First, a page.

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I Filed a Chapter 13 Bankruptcy and Moved. Now I Need My Chapter 13 bankruptcy Modified. – Susan

“Dear Steve,

I filed Chapter 13 bankruptcy in August 2010.

I had medical issues two years prior and did not pay attention to the finances due to focusing on recovering. After about 18 months I realized I was in major debt. I first went to my creditors to discuss options. I didn’t get any help from GMAC on my mortgage both 1st and 2nd. I did get a temporary relief from Navy Federal Credit Union. I also sought credit counseling and entered one of their programs. They did not include the Navy Federal Credit Union debt in that program. This caused extreme stress in the family and my husband and sons left until I could get my finances straightened out. I’m an engineer, but am not very good with finances. I went back to the Credit Counselors and asked about filing bankruptcy, they said that because of my income it would probably be a Chapter 13 case and provided me a list of attorneys. I contacted my attorney, Geoffrey Atzbach, and he agreed to take my case.

My memory has deteriorated since my surgery so I can’t remember much at this time about the early discussions on my bankruptcy. I was offered a job in Washington DC, which I accepted and moved in October 2010. I contacted my attorney and he advised that I let my house be foreclosed or relinquished as part of the bankruptcy.

My plan was confirmed in August of 2011 and I was advised that I was to make payments of $30 until my debt to the government, from my move, was paid off, expecting that to be early 2012. I was then to make a payment of $1000. I did receive some papers from the court, but I didn’t really look at them until recently. I received notice that I owe my employer, US government, around $9000 for travel advances that were not resolved in the voucher process. I notified my attorney and received a scathing email that I would have to pay a $2000 retainer fee and would be charged hourly and would occur “Significantly more” charges to go back to the bankruptcy court. In this email, I also asked if I could trade my vehicles in for another vehicle.

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One of the creditors listed is the mortgage company that bought the 2nd mortgage, but I relinquished the house to foreclosure, so I thought that was taken care of, but I saw it listed on the forms from the bankruptcy court, how do I question this debt and get it off the listing?

Can I seek a new attorney to modify my bankruptcy?

If I don’t think my bankruptcy attorney is responsive what are my options?

If I want to trade my cars in for something cheaper, how do I get permission from the court, when my attorney will charge more than I would probably save?

Susan”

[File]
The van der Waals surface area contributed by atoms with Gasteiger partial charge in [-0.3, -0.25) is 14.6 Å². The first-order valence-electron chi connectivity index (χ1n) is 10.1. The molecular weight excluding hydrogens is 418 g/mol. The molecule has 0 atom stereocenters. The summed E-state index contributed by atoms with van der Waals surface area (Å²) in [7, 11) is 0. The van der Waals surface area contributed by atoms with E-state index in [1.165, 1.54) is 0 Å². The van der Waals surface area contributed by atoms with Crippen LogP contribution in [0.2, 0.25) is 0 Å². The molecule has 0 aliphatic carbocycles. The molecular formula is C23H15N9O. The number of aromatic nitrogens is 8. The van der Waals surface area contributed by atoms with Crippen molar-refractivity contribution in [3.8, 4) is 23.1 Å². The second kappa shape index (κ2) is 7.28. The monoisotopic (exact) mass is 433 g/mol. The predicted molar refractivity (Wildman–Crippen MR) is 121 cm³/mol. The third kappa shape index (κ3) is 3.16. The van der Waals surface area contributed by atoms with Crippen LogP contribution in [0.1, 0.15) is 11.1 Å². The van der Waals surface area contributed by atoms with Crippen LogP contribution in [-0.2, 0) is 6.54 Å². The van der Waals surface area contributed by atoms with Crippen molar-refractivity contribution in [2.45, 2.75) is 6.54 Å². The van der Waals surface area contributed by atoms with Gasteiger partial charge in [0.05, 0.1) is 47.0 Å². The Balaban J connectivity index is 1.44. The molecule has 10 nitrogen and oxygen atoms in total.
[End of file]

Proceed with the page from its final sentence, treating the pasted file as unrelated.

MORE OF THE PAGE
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Dear Susan,

My advice is that before we worry about moving forward we need some clarity on your current chapter 13 bankruptcy and the issues surrounding it.

I think it would be a fair statement that there have been gaps in focus on what has been happening in the case. And that now we need to pay some attention to the case and get it back on track. While you could locate a new attorney to assist you in dealing with the chapter 13 it would make logical sense to work closely with your old attorney who is more aware of the filing and your situation. Of course if you can’t stand the guy then go find someone you like that is licensed to practice in the bankruptcy district you filed in. You should be prepared to pay for their services as well. It’s not an unreasonable expectation consider the amount of attention that now needs to be focused on clearing this up.

There are just too many open issues here to give you any definitive answer. I have no idea if the home was foreclosed completely or it is still in limbo and in your name. It happens. I also don’t know if you would now qualify for a chapter 7 bankruptcy. And of course another option would be to find a local bankruptcy attorney near you now and refile a new chapter 13 bankruptcy.

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There are possible options and solutions but the best solutions will come from you working closely with your old bankruptcy attorney or a new bankruptcy attorney in the state you live in now.

Please post your responses and follow-up messages to me on this in the comments section below.

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About the author

Steve Rhode

Steve Rhode is the Get Out of Debt Guy and has been helping good people with bad debt problems since 1994. You can learn more about Steve, here.

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